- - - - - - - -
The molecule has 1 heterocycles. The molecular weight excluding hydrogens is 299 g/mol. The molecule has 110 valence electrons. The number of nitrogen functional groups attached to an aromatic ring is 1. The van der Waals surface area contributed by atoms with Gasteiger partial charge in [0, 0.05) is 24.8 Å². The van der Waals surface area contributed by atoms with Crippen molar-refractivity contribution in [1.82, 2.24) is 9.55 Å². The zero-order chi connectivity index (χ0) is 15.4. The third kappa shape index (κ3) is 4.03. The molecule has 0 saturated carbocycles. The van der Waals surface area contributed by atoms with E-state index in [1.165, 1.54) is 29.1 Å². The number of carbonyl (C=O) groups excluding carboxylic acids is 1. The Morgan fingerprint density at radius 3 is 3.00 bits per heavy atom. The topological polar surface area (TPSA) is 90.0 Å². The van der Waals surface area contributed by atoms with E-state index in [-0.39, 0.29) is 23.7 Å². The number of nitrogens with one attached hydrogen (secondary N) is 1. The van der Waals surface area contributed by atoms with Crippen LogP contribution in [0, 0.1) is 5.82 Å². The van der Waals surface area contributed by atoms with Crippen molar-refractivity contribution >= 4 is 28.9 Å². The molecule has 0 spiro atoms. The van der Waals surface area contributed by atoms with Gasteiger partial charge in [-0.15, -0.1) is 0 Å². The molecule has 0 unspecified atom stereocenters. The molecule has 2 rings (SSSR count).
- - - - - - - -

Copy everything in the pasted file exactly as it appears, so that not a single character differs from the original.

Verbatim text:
The molecule has 1 heterocycles. The molecular weight excluding hydrogens is 299 g/mol. The molecule has 110 valence electrons. The number of nitrogen functional groups attached to an aromatic ring is 1. The van der Waals surface area contributed by atoms with Gasteiger partial charge in [0, 0.05) is 24.8 Å². The van der Waals surface area contributed by atoms with Crippen molar-refractivity contribution in [1.82, 2.24) is 9.55 Å². The zero-order chi connectivity index (χ0) is 15.4. The third kappa shape index (κ3) is 4.03. The molecule has 0 saturated carbocycles. The van der Waals surface area contributed by atoms with E-state index in [1.165, 1.54) is 29.1 Å². The number of carbonyl (C=O) groups excluding carboxylic acids is 1. The Morgan fingerprint density at radius 3 is 3.00 bits per heavy atom. The topological polar surface area (TPSA) is 90.0 Å². The van der Waals surface area contributed by atoms with E-state index in [-0.39, 0.29) is 23.7 Å². The number of nitrogens with one attached hydrogen (secondary N) is 1. The van der Waals surface area contributed by atoms with Crippen LogP contribution in [0, 0.1) is 5.82 Å². The van der Waals surface area contributed by atoms with Crippen molar-refractivity contribution >= 4 is 28.9 Å². The molecule has 0 spiro atoms. The van der Waals surface area contributed by atoms with Gasteiger partial charge in [-0.15, -0.1) is 0 Å². The molecule has 0 unspecified atom stereocenters. The molecule has 2 rings (SSSR count).